Don't ignore the letters from your lender. The first notices you receive will offer good information about foreclosure prevention options that can help you weather financial problems. Later mail may include important notices of pending legal action. Your failure to open the mail will not be an excuse in foreclosure court.

Make sure that any plan you agree to with your lender doesn't increase your monthly payment but reduces it to one you can handle for the long term.

What To Do:

If you have received a notice from your lender asking you to contact them, or if you are unable to make your mortgage payment ACT QUICKLY! Contact your lender immediately and ask about your mortgage rights.

Find your loan documents and read them so you know what your lender may do if you can't make your payments. You will need to get the facts on foreclosure prevention (also called loss mitigation) options and learn about the foreclosure laws and time frames specific to Florida. Call or visit the Florida Government Housing Office online.

Can You Rearrange Your Spending?

Your health and your house should be your first priorities. Examine your income and budget. Can you cut spending in order to make your mortgage payment? Realistically, you may have to discontinue optional entertainment expenses or renegotiate payments on credit cards until you have paid your mortgage. Have you considered all your expenses?

You may want to consider selling a second car, jewelry, or a whole life insurance policy to help reinstate your loan. Can anyone in your household get an extra job to bring in additional income? You may want to consider borrowing from a family member. These efforts can demonstrate to your lender that you are willing to make sacrifices to keep your home.

What Your Lender May Offer

If your problems are temporary due to recent medical bills or a lay off, your lender is more likely to work with you on a short-term solution. A cooperative lender may give you a deadline to make up missed payments in one lump sum, or might offer to freeze your monthly statements until you can resume payments as usual.

The most likely short-term scenario is that your lender will offer a repayment plan — one that includes your regular monthly payments plus a fraction of what you've missed, until you're all caught up.

Depending on your circumstances, your lender may even be willing to modify the terms of your loan entirely. The bank can extend the amortization period (the time you have to repay your loan), lower your interest rate or change it from an adjustable rate to fixed.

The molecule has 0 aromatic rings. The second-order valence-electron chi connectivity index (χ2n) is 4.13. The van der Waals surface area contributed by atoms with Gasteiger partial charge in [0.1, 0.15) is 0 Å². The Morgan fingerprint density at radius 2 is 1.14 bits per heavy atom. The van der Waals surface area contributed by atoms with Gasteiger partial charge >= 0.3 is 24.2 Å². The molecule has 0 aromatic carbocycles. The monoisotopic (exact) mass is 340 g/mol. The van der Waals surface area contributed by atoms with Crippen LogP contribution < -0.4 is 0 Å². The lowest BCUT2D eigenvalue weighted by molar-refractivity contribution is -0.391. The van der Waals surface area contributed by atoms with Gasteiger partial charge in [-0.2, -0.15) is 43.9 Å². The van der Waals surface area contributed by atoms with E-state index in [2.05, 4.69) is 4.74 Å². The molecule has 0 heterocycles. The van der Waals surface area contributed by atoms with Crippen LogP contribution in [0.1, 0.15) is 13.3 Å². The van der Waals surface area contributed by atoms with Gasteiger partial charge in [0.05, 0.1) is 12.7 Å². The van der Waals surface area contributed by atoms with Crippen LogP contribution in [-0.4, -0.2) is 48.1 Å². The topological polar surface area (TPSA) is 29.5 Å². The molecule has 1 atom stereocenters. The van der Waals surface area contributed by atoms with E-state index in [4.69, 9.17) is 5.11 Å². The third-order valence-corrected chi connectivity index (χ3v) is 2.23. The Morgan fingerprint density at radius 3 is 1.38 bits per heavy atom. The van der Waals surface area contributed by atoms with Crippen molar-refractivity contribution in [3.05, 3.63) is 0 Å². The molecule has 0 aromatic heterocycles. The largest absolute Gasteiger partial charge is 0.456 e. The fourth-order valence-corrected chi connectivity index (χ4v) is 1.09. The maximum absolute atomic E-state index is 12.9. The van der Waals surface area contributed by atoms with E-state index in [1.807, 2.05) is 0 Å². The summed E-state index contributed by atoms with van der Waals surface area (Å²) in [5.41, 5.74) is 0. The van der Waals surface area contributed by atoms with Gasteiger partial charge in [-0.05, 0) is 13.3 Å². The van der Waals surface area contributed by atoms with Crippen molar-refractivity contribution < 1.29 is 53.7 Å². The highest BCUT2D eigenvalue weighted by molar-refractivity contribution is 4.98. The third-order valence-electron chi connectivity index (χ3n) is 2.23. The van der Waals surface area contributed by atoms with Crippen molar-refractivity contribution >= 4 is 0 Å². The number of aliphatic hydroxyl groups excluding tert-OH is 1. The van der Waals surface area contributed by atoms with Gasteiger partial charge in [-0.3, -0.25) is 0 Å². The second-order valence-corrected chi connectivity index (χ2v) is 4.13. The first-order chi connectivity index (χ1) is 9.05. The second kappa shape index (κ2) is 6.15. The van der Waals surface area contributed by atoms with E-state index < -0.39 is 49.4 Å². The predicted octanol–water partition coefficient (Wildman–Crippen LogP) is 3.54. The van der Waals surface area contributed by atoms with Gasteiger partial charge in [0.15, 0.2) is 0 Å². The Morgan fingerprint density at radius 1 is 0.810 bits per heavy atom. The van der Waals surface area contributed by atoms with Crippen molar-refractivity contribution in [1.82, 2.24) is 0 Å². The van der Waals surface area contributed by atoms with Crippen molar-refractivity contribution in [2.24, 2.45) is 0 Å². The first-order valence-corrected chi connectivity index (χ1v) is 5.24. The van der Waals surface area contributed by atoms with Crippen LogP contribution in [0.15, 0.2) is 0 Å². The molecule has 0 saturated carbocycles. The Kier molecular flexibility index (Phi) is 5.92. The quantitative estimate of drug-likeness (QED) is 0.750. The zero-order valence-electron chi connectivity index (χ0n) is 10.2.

If You Need to Sell Your Home

Your lender will set a deadline for you to find a buyer and pay off your mortgage balance. Keep in mind that if you sell for less than you owe, you could owe income taxes on the difference.

If you are not eligible for free legal assistance and if you don't feel your lender is offering you the best arrangement, seek advice from a foreclosure attorney. Our firm has dozens of foreclosure clients, and we offer a free 15-minute consultation and reasonable rates. Just call 954.573.1444 to arrange an appointment or send us a message from our contact page.

Choosing the Best Ownership Structure for Your Business

The right structure — corporation, LLC, partnership, or sole proprietorship — depends on who will own your business and what its activities will be. When you start a business, you must decide whether it will be a sole proprietorship, partnership, corporation, or limited liability company (LLC). (The classification that is the right form for your business will depend on the type of business you run, how many owners it has, and its financial situation. No one choice suits every business: Business owners have to pick the structure that best meets their needs. This article introduces several of the most important factors to consider, including: the potential risks and liabilities of your business the formalities and expenses involved in establishing and maintaining the various business structures your income tax situation, and your investment needs.

Risks and Liabilities

In large part, the best ownership structure for your business depends on the type of services or products it will provide. If your business will engage in risky activities — for example, trading stocks or repairing roofs — you'll almost surely want to form a business entity that provides personal liability protection ("limited liability"), which shields your personal assets from business debts and claims. A corporation or a limited liability company (LLC) is probably the best choice for you.

Formalities and Expenses